• North Macedonia is blessed with beautiful Orthodox Churches and Mosques. But sometimes, religion in this secular country can become too intrusive on the public space.

    A 66-metre-high Orthodox cross overlooks the capital Skopje. Built in 2002 to mark two millennia of Christianity, this cross instils a sense of pride in some, but for others it is a prime example of megalomania, including for many Muslims who live in Skopje.

    The second largest religion, Islam, has also drawn criticism. People have complained about the noise coming from the mosques’ loudspeakers. I measured a staggering 80 decibels during the afternoon prayer in Skopje’s Cair municipality. The legal limit is only 45 decibels of noise.

    Young people are leaving. The population is ageing, and birth rates are declining. There is a chronic lack of workers, as they have been vacuumed out from the region – this is the gloomy picture of the Balkans today.

    No wonder few want to stay. With wages a fraction of the EU average, the region is still entangled in border disputes, ethnic quarrels, rampant corruption, unfinished EU and NATO accession (in some states) and the ghosts of the wars of the 1990s.

    “People see no future here, so they seek their fortunes in central and western Europe or anywhere else. It’s not only about the money, but above all about the comparatively lower quality of life [at home],” says Ilija Aceski, a professor of sociology in Skopje.

    If one believes the projections of the United Nations, the World Bank and the statistical agencies, Bulgaria will have 38% fewer people in 2050 than in 1990. In Serbia, numbers will be down 24%, and North Macedonia and Croatia will see a 22% drop.

    Unlike in Germany, France, Poland or even Romania, there is no influx of migrant workers to fill the vacancies. Despite the millions of migrants and refugees from the Middle East who have passed through the region in the last decade, almost no one wanted to stay. Just like the inhabitants of the Balkans, they dream of a life in wealthier countries.

    Both the public and private sectors are hit. Everywhere you look, there is a chronic lack of doctors and nurses. The same goes for engineers, plumbers, bricklayers and other skilled professionals.

    “It’s a vicious circle,” adds Aceski. “The more people leave, the more the overall quality of life dwindles. And that in turn causes even more people to flee.”

    In his opinion, governments have so far offered very few resources and sound plans to stop the exodus.

    “‘Don’t worry. It happens sometimes due to paperwork. Meanwhile, borrow some money if you can’ – This is what I was told when I asked the Public Health Fund why my maternity leave payments were overdue. It happened last year after I gave birth to my second child. The money started arriving after a three-month delay. As a single mother with a newborn, this delay became really stressful. I had to borrow money from my parents. I can’t understand how the state could leave me like that when I was at my most vulnerable.”

    In North Macedonia, the state fund covers 100% of a mother’s wages during maternity leave. But Lidija Stancevska, 43, from Skopje, told us that mothers are sometimes left penniless before the state’s ‘helping hand’ arrives.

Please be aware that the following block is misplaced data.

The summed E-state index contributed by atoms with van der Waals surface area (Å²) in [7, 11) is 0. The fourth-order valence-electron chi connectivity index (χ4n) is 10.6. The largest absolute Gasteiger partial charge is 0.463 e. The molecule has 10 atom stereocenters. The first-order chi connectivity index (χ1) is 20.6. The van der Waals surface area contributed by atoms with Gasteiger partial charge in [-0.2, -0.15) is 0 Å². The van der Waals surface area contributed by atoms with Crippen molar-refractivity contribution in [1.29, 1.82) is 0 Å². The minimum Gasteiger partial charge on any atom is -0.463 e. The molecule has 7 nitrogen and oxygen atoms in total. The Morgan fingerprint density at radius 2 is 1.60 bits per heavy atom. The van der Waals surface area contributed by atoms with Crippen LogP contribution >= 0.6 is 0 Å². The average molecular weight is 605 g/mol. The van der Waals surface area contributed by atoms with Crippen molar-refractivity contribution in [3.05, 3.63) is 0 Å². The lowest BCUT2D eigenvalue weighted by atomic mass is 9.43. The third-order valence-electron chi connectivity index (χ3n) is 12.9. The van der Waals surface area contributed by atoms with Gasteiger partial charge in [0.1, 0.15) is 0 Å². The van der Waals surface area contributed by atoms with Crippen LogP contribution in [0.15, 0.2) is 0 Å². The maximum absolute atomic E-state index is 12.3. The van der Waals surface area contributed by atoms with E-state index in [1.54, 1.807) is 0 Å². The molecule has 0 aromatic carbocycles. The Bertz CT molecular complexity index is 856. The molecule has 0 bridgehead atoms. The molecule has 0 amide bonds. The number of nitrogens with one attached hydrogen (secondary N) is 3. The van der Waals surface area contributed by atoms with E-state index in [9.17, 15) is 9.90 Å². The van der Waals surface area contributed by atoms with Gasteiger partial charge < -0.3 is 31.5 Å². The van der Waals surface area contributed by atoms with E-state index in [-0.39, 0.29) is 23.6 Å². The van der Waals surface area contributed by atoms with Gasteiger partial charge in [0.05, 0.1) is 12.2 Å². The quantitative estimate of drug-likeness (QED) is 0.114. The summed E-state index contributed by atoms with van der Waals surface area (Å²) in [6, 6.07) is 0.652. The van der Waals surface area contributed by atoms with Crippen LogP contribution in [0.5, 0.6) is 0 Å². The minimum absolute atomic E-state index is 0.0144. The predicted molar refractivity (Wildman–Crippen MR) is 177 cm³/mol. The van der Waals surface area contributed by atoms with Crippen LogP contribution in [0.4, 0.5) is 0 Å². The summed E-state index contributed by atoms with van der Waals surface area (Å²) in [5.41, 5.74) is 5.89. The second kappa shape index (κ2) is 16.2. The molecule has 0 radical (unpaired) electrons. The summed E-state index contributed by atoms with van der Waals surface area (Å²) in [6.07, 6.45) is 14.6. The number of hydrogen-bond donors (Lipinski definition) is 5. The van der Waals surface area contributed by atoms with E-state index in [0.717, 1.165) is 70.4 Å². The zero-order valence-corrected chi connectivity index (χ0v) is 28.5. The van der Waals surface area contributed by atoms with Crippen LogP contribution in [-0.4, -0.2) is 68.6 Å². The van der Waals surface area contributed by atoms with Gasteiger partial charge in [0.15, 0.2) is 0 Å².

Meanwhile, the country is gearing up for a public debate on extending maternity leave from nine months up to one year. But what good is a formal extension if the cash turns up late?

    Russia’s strategic goals in the Western Balkans have long been clear. By taking advantage of corrupt local elites, the Kremlin exploits the existing ethnic divides to stoke anti-Western sentiment, further complicate the region’s already sluggish reform plans, and prevent more countries from joining the EU or NATO.

    The track record includes its refusal to recognize Kosovo’s independence, a coup attempt in Montenegro and its support for separatist-minded leaders in Bosnia and Herzegovina. The recent Bulgarian blockade of North Macedonia’s EU aspirations also provides space for malign Russian influence. The same is true in Serbia, where Moscow has capitalized on continuing Serbian resentment of the 1999 NATO campaign.

    However, it is not the Kremlin, but the EU that has been providing pretexts for this development for far too long.

    Although the peacekeeping missions in Bosnia and Kosovo have played an important role in maintaining stability, European indecision has led to a rise in anti-Western sentiment and to doubts about the EU’s true intention to provide a way forward for the region.

    Over the past two decades, Brussels has lost its focus on the region and started showing ambiguity towards its EU perspective. Unsurprisingly, this has alienated many citizens, for whom EU ideals increasingly seem like a pipe dream.

    All the Kremlin had to do in the meantime was pour salt on the Balkans’ wound to make things worse.

    “Russia’s strategy has been to manipulate the rifts in the Western Balkans. We would like to counter this […] And we would like to bring them closer to the EU,” a senior German diplomat told Euractiv at a meeting of countries from the region in Berlin last week.

    It is time Brussels acted. Russia’s war is a wake-up call to revive the enlargement process and clarify the EU’s strategic vision. Otherwise, Europe risks losing the Balkan peoples’ mindshare and leaving its front yard vulnerable – which is dangerous for the EU itself.